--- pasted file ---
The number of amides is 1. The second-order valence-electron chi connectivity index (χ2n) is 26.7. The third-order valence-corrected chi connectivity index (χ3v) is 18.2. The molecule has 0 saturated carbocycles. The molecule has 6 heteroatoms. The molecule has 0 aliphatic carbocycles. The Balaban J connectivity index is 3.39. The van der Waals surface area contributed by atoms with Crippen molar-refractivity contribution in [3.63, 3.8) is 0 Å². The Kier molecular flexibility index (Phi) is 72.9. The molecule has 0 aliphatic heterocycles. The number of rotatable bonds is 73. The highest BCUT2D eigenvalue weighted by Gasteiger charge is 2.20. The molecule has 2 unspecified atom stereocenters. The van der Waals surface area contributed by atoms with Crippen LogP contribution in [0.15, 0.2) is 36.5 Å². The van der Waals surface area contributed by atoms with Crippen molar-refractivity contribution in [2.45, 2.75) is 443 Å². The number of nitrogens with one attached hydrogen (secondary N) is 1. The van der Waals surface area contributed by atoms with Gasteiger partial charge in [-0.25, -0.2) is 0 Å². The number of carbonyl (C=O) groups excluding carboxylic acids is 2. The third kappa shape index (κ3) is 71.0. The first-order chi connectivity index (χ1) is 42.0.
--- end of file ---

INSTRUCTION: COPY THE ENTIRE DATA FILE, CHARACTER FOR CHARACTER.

The number of amides is 1. The second-order valence-electron chi connectivity index (χ2n) is 26.7. The third-order valence-corrected chi connectivity index (χ3v) is 18.2. The molecule has 0 saturated carbocycles. The molecule has 6 heteroatoms. The molecule has 0 aliphatic carbocycles. The Balaban J connectivity index is 3.39. The van der Waals surface area contributed by atoms with Crippen molar-refractivity contribution in [3.63, 3.8) is 0 Å². The Kier molecular flexibility index (Phi) is 72.9. The molecule has 0 aliphatic heterocycles. The number of rotatable bonds is 73. The highest BCUT2D eigenvalue weighted by Gasteiger charge is 2.20. The molecule has 2 unspecified atom stereocenters. The van der Waals surface area contributed by atoms with Crippen LogP contribution in [0.15, 0.2) is 36.5 Å². The van der Waals surface area contributed by atoms with Crippen molar-refractivity contribution in [2.45, 2.75) is 443 Å². The number of nitrogens with one attached hydrogen (secondary N) is 1. The van der Waals surface area contributed by atoms with Gasteiger partial charge in [-0.25, -0.2) is 0 Å². The number of carbonyl (C=O) groups excluding carboxylic acids is 2. The third kappa shape index (κ3) is 71.0. The first-order chi connectivity index (χ1) is 42.0.